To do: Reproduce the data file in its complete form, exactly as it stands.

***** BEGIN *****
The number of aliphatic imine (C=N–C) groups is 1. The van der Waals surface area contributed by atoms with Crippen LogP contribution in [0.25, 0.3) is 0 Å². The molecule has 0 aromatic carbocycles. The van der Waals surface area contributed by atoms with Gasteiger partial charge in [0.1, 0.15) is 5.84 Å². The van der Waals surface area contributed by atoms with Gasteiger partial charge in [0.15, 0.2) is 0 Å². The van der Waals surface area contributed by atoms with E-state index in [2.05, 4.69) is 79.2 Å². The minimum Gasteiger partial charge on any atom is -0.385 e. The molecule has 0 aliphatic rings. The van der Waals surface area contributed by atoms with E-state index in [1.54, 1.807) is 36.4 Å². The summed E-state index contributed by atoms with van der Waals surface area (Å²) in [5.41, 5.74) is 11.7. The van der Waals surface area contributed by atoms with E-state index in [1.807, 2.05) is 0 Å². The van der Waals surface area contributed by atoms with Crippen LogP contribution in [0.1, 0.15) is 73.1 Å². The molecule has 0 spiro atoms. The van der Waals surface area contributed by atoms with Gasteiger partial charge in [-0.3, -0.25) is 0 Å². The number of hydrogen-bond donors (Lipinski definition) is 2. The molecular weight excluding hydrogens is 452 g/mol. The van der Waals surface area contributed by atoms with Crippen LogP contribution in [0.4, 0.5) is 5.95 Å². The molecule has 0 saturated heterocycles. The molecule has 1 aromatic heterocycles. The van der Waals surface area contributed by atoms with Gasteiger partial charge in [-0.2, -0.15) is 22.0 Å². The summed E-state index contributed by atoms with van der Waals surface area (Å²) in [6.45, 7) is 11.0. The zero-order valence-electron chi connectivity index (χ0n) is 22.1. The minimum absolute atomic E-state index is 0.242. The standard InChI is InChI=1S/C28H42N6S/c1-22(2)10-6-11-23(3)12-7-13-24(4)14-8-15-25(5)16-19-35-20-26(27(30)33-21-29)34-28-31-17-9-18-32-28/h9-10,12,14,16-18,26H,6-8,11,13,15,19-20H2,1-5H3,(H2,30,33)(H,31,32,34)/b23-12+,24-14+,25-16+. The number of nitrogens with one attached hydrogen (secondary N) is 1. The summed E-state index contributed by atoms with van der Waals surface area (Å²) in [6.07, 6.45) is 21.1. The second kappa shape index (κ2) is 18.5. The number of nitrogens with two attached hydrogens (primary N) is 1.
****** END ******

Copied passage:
The number of aliphatic imine (C=N–C) groups is 1. The van der Waals surface area contributed by atoms with Crippen LogP contribution in [0.25, 0.3) is 0 Å². The molecule has 0 aromatic carbocycles. The van der Waals surface area contributed by atoms with Gasteiger partial charge in [0.1, 0.15) is 5.84 Å². The van der Waals surface area contributed by atoms with Gasteiger partial charge in [0.15, 0.2) is 0 Å². The van der Waals surface area contributed by atoms with E-state index in [2.05, 4.69) is 79.2 Å². The minimum Gasteiger partial charge on any atom is -0.385 e. The molecule has 0 aliphatic rings. The van der Waals surface area contributed by atoms with E-state index in [1.54, 1.807) is 36.4 Å². The summed E-state index contributed by atoms with van der Waals surface area (Å²) in [5.41, 5.74) is 11.7. The van der Waals surface area contributed by atoms with E-state index in [1.807, 2.05) is 0 Å². The van der Waals surface area contributed by atoms with Crippen LogP contribution in [0.1, 0.15) is 73.1 Å². The molecule has 0 spiro atoms. The van der Waals surface area contributed by atoms with Gasteiger partial charge in [-0.3, -0.25) is 0 Å². The number of hydrogen-bond donors (Lipinski definition) is 2. The molecular weight excluding hydrogens is 452 g/mol. The van der Waals surface area contributed by atoms with Crippen LogP contribution in [0.4, 0.5) is 5.95 Å². The molecule has 0 saturated heterocycles. The molecule has 1 aromatic heterocycles. The van der Waals surface area contributed by atoms with Gasteiger partial charge in [-0.2, -0.15) is 22.0 Å². The summed E-state index contributed by atoms with van der Waals surface area (Å²) in [6.45, 7) is 11.0. The zero-order valence-electron chi connectivity index (χ0n) is 22.1. The minimum absolute atomic E-state index is 0.242. The standard InChI is InChI=1S/C28H42N6S/c1-22(2)10-6-11-23(3)12-7-13-24(4)14-8-15-25(5)16-19-35-20-26(27(30)33-21-29)34-28-31-17-9-18-32-28/h9-10,12,14,16-18,26H,6-8,11,13,15,19-20H2,1-5H3,(H2,30,33)(H,31,32,34)/b23-12+,24-14+,25-16+. The number of nitrogens with one attached hydrogen (secondary N) is 1. The summed E-state index contributed by atoms with van der Waals surface area (Å²) in [6.07, 6.45) is 21.1. The second kappa shape index (κ2) is 18.5. The number of nitrogens with two attached hydrogens (primary N) is 1.